The Wallingford Police Department has announced the creation of a new work group dedicated to solving ongoing problems — problems that might otherwise “fall between the cracks.”
The Community Impact Unit, designed to deal with “blight, unregistered cars on public and private property, continuing noise complaints, narcotics, quality-of-life issues, parking enforcement and thefts from vehicles,” sounds like a practical idea that could increase police efficiency in those areas while freeing up the Patrol Division. The unit will work with other town departments, residents and businesses.
“The patrol division is getting busier all the time,” Police Chief William Wright said. “We're putting more and more work on them to do, and as a result of that we don't want some of these equally as important issues to fall away.”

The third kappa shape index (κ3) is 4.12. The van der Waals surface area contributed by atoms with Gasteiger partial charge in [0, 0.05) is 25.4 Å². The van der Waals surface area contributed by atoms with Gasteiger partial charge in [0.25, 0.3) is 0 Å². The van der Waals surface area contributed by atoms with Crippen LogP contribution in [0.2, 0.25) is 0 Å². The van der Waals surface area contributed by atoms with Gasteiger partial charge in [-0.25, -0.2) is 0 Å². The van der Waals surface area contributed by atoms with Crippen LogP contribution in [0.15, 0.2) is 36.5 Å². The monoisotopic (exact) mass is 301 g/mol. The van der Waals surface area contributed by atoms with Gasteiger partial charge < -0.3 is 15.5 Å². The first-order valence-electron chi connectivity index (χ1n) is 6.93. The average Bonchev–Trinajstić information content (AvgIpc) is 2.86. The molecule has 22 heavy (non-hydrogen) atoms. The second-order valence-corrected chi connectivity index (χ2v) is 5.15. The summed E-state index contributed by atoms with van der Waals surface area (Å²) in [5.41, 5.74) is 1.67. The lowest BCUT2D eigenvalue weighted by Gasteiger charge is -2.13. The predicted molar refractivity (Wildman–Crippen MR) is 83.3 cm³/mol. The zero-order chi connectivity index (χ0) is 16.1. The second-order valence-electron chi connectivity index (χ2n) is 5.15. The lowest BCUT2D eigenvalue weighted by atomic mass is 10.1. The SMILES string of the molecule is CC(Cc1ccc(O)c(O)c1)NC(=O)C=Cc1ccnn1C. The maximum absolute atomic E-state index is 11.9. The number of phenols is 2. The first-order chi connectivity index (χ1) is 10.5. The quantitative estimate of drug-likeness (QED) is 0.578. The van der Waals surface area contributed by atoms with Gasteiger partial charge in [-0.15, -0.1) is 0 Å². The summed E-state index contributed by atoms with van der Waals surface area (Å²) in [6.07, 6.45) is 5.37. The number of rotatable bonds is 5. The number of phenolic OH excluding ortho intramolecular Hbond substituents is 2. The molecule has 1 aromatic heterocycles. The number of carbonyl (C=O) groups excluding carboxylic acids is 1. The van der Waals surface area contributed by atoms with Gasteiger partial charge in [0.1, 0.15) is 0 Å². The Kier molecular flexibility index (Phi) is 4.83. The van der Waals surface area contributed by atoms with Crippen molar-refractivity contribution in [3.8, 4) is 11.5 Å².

While Patrol already deals with these “quality-of-life” issues, these situations often take a back seat to serious crimes and emergencies that simply can’t wait.
The new unit should also have the time and resources to meet with business owners, clergy, residents and others and thus keep up with their ongoing concerns. This can be seen as an aspect of “reinventing policing” that may not immediately come to mind when using a term that has been much in the national news this year.
It sounds like a positive move. As former Town Councilor Stephen Knight wrote in this newspaper on Sunday, the Community Impact Unit can bring about better coordination among town departments, quicker resolution of residents’ complaints, and more positive contact with the public. If this works, now one department won’t assume that another department is taking care of a specific complaint or issue.
Better yet, Chief William Wright said he is not seeking any additional funds or staff for the new unit.
Sounds like a plan.